- The Washington Times - Thursday, June 3, 2004

The Federal Communications Commission (FCC) announced on March 31 that the agency was asking for a 45-day stay of a federal court order that threatened to enervate competition for residential and small-business local phone service championed by the 1996 Telecommunications Act. The U.S. Court of Appeals for the District of Columbia vacated an FCC rule requiring the four Baby Bell monopolies — Verizon, SBC, Qwest and BellSouth — to lease their networks to competitors at a wholesale rate as determined by a formula established by the FCC and implemented by the states.

The administration supported the agency’s stay request in the hope of bringing the Bells and their competitors to the table one last time to achieve an industry-fashioned competitive landscape. The Bell companies were rhapsodic in praise. Their trade association,theUnitedStates Telecommunication Association, gushed:

“As we enter this period of negotiation, we do so with a commitment to working toward the kind of certainty and predictability that seeking another Supreme Court appeal cannot provide.”

But the Baby Bell actions did not meet their words. The quartet of monopolies embarked on a public relations campaign, touting contracts signed with competitors in their four regions. What they neglected to say is that those competitors account for a miniscule number of the 19 million customers that actually benefit from the competition jump started by the Telecommunications Act; and that the Baby Bells aim to keep the contract terms secret in order to price discriminate against their more muscular competitors, a tacit confession of monopoly power over local phone service.

Frustrated with the lack of progress, the chairman of the FCC brought the Bells and two of their largest competitors — AT&T; and MCI — to Washington for marathon negotiation sessions this past weekend. In what should come as no surprise to any casual observer of the telecom wars over the last eight years, no deals were signed.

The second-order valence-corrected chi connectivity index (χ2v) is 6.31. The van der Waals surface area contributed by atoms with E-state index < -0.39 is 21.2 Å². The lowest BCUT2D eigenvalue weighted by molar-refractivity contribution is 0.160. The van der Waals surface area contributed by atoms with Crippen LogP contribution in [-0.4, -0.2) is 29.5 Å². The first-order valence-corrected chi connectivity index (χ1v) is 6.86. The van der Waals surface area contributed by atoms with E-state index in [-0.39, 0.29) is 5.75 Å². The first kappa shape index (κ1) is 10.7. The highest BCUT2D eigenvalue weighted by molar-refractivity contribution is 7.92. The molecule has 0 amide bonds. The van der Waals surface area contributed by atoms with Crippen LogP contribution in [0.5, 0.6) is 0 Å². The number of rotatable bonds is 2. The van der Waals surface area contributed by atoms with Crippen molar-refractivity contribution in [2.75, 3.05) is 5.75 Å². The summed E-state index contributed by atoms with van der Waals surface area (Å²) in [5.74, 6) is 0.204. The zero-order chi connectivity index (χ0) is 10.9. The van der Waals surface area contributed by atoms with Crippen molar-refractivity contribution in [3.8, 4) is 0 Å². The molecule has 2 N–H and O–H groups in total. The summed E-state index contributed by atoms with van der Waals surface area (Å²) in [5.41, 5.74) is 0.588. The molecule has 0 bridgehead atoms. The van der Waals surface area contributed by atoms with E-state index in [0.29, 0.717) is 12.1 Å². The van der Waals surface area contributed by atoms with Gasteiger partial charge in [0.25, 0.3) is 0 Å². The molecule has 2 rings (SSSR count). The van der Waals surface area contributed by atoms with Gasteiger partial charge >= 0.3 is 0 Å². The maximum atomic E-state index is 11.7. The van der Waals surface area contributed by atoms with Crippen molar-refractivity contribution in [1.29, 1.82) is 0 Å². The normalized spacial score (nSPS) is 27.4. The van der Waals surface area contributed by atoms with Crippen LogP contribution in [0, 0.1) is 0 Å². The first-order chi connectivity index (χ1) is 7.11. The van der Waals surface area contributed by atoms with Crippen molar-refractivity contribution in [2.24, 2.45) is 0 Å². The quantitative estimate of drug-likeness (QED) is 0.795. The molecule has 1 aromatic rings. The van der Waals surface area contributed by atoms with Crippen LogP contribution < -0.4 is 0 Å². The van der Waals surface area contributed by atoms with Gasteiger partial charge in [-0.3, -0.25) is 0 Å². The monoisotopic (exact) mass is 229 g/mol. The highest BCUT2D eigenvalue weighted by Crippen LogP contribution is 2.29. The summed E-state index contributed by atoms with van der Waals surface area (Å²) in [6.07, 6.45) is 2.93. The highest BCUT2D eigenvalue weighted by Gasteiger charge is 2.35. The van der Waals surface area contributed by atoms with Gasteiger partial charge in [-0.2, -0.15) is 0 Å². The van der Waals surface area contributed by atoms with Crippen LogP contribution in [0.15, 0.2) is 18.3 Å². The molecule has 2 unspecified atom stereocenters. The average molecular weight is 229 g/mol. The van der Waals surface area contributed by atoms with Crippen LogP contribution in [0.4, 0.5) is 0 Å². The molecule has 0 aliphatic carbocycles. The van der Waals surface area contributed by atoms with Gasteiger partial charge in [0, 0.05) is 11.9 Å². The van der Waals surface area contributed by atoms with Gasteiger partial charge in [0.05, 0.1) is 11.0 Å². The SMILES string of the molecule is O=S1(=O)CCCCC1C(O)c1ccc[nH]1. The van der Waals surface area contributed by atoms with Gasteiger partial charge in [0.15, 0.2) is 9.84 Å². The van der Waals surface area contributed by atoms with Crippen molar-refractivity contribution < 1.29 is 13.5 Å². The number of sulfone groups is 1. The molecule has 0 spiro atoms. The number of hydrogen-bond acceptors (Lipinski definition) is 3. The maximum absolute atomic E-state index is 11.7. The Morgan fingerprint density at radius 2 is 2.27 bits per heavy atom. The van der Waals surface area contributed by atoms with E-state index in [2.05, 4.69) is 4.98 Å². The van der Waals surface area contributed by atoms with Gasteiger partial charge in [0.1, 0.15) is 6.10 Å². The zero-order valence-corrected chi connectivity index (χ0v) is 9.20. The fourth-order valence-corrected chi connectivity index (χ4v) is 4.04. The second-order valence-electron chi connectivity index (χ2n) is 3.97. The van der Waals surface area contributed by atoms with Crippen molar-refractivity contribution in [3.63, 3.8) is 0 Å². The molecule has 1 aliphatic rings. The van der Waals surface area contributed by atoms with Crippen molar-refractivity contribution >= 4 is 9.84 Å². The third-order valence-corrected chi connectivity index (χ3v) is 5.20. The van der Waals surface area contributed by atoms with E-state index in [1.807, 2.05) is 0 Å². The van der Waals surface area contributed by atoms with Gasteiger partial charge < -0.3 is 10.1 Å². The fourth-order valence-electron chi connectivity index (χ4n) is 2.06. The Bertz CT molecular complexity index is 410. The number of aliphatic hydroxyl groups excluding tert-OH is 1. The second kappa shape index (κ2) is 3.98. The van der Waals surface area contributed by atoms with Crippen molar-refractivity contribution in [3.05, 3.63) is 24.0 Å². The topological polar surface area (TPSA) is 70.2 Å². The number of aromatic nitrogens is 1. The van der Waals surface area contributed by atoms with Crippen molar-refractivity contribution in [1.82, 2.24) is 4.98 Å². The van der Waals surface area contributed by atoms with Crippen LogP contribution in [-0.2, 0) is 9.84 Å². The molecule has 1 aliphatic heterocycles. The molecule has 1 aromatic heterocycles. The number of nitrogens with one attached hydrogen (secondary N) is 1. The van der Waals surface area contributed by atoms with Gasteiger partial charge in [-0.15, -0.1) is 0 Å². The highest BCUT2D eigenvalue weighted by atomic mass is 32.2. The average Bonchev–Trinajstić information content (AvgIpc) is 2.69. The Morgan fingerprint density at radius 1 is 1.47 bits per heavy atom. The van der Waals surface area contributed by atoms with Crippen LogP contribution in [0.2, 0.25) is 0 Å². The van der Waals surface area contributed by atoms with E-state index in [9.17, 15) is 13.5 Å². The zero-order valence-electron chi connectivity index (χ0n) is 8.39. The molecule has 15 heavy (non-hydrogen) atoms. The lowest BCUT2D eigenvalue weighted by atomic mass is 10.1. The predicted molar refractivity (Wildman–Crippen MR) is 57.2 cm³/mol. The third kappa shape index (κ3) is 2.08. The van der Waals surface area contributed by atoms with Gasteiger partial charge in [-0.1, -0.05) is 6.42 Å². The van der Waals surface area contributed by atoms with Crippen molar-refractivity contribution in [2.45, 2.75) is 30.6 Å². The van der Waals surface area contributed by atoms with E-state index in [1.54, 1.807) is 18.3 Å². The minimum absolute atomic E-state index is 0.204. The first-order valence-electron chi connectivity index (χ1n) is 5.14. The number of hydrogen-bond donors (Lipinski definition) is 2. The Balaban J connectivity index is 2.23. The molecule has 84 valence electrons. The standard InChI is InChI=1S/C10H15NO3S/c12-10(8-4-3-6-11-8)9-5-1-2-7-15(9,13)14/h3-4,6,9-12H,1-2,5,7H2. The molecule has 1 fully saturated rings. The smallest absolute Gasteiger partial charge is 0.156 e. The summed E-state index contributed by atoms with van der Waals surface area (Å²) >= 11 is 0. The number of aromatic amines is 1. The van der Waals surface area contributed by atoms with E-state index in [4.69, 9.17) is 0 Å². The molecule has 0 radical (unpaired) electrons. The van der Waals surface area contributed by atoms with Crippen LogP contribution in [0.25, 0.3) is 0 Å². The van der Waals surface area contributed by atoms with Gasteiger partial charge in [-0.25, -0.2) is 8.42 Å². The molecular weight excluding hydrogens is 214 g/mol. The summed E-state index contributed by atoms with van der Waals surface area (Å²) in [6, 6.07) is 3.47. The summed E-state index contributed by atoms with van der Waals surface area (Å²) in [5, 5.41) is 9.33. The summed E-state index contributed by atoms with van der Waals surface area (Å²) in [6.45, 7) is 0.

The administration now confronts a telecommunications crossroad and time is running out: either appeal to the Supreme Court, or leave undisturbed the lower court ruling, which throws a spanner into budding competition. An appeal seems the compelling option. If the solicitor general does not act soon, the court’s ruling will take effect and the resultant chaos will cripple the telecommunications sector, leaving millions of consumers in the lurch and at the mercy of phone monopolies.

At present, 19 million consumers and small businesses are enjoying lower prices and innovative service packages as a result of the competition born of the Telecommunications Act. All would be furious if these long-sought benefits were taken away by the stroke of a federal circuit court pen. Make no mistake about it, without competition, rates will spiral and breathtaking innovations like Voice over the Internet telephone service will falter. While the Bells might be happy with that prospect, millions of consumers will pay the price.

Bruce Fein is a former general counsel of the Federal Communications Commission and contributing editor of Tech Central Station.

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